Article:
Posts tagged as: Dah Teatar
For the first time since starting to provide words for Colorado College’s blog, I am going to relate the content of the post to the title: on Tuesday our class will be presenting our final performances for the block… jet lagged.
We have safely arrived back in the United States of America as of about 3PM Saturday, and I think that I might speak for more than just myself if not two or three people and maybe everyone when I say that Serbia was a wild experience. Looking back on it, it all seems like some weird twilight zone. We learned so much in that twilight zone, though, so the next challenge is maintaining that in our everyday lives.
By the end of our week in Serbia, I had really started to piece together the violent and disturbing recent history of the former Yugoslavia, in particular the events between Serbia and Kosovo, and NATO and Kosovo and Serbia. Dah Teatar’s relevance as an important catalyst in the process of remembering and addressing the region’s history of atrocious crimes against humanity, involving genocidal violence, massacres, rapes in unbelievable numbers, and ethnic cleansing, became clear to us as these pieces fell into place.
Dah Teatar is in the business of forcing people to recognize parts of their history that they are trying to ignore. They use performance, both in the theater proper and the public theater of the street, to help people recognize the truth of their country’s history, rather than accept that which is professed by the state. Dah also addresses a more positive side of the region’s “alternative history” by showcasing in public performance the beauty of ethnic and cultural diversity and promoting recognition and acceptance.
We met with an activist group, under the guidance of Dah Teatar, called Women in Black. This is a global organization that has a strong and extremely interesting branch in Belgrade. Their performances are powerful and have been the target of retaliation from nationalist factions in Serbia. These women carried themselves with a confidence and conviction in what they believe that was enthralling. When asked whether they get scared when they are beaten verbally or physically on the street during their protests they answered simply. Getting scared doesn’t occur to them. Their devotion to the cause for which they are sacrificing their personal safety negates any fear. They act with purpose.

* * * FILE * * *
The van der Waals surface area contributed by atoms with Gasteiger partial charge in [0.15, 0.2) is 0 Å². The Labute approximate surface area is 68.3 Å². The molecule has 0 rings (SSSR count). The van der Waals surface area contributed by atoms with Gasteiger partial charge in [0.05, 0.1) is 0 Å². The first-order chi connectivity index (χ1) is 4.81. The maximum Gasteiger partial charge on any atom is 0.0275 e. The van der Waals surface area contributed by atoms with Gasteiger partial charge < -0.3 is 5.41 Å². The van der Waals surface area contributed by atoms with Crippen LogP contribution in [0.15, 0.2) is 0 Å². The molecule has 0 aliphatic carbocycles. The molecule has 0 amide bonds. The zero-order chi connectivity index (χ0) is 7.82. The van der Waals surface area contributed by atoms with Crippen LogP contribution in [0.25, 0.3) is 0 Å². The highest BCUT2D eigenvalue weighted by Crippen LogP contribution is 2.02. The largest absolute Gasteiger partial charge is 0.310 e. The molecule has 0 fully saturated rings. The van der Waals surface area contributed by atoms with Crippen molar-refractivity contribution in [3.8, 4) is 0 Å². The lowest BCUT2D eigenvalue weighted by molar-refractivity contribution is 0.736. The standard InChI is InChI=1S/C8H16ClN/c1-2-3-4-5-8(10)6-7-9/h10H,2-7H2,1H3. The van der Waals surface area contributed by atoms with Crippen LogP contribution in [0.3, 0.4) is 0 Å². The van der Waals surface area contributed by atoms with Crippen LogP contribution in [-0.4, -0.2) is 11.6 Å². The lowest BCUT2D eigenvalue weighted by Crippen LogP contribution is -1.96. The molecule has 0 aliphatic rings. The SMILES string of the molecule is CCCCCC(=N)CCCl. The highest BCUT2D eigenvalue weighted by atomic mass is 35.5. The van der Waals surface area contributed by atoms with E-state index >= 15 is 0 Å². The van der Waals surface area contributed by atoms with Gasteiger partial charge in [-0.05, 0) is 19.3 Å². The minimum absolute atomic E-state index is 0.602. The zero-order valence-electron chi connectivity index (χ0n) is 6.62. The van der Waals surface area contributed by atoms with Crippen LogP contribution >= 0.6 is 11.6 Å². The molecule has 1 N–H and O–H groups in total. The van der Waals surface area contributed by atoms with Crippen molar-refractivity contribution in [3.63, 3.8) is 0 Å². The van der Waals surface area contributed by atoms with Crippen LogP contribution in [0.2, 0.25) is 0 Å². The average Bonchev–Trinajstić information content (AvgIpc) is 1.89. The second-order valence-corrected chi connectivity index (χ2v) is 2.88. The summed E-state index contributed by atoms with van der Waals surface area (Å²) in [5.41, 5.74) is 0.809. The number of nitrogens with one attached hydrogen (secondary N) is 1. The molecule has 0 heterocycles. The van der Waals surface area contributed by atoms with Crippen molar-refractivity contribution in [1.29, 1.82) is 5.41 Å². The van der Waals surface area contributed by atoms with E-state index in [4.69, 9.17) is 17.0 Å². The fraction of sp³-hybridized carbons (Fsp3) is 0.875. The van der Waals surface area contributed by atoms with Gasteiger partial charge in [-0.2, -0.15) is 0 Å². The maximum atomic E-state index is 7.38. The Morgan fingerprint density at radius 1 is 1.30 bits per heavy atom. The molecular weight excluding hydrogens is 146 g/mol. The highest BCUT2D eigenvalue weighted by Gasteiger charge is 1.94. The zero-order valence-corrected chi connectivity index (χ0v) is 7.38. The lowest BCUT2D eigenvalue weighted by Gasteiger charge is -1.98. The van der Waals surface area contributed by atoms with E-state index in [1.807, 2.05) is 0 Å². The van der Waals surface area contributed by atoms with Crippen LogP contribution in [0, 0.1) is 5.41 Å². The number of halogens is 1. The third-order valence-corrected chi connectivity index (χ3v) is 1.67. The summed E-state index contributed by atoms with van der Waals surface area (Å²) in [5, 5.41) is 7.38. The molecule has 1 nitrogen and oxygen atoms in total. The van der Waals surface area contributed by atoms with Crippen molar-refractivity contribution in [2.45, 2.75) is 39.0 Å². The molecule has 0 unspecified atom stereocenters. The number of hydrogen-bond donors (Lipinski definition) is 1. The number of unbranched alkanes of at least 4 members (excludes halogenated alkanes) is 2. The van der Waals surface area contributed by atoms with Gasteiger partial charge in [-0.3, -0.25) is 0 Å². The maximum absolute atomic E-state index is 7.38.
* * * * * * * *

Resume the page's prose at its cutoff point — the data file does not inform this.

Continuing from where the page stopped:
Everything we have learned from the workshop with Dah Teatar will be an available technique for our final performances. Personally, I can’t wait to see how the projects improve from the two we did before Serbia. I think that even with the added challenge of jet lag, we will see some pretty inspiring stuff.
On a separate note, I was excited to eat a meal that wasn’t a meat sandwich and to walk around both indoors and outdoors without feeling like I had just inhaled a pack and a half of cancer. I know I probably speak for at least myself and maybe a second or fourth person or more when I say that I am happy to be back in the US. Belgrade was a lot to take in in just one week, and now we’ve got three days to process it before the block plan leaves it all behind and we move on to bigger, smaller, greater and lesser things. Maybe I’ll even look for a job.
Check out the pics below to see some of the things we saw!
Hello! I got back to CC about 24 hours ago and now that I’ve recovered a bit from the epic plane journey, I figure it’s time to share some more stories with you while they’re fresh!
1. We did a workshop with Dah in which we envisioned the floor as a map of the world, and did a series of exercises in which we all traveled on the “map” to the place we were born, the first place abroad that we went to, the place we’d like to be, the place of our greatest sorrow, the place where we plan to spend our lives, and to Belgrade. It was a really cool lesson in how to give meaning to space and/or how to give space to meaning.
2. We met the only out gay politician in Serbia, and one of the co-founders of the activist group Women in Black (two separate people).
3. On one of our first days there, I got turned around on my way to Dah Teatar. I stopped and asked an old woman who was sitting in the park for directions (in my very limited Serbian). She gave them to me, and I followed them. A few blocks later, I was starting to get lost again, and someone pulled on my arm. I turned around, and it was the same old woman! I don’t know how she found me—had she been walking behind me the whole time on her way somewhere? Had she been following me to make sure I followed her directions? Did she just happen to run into me again?
She then led me practically all the way to the theater. I tried to communicate with her that she didn’t need to lead me, she just needed to tell me verbally where to go and I would take it from there, but either it didn’t get through or she wasn’t having it. She didn’t speak a word of English, and I speak about fifteen words of Serbian, on a good day. On that morning, I experienced what it is like to have a fairy godmother. If only I had her around to help me when I get lost in Colorado Springs (which is often)!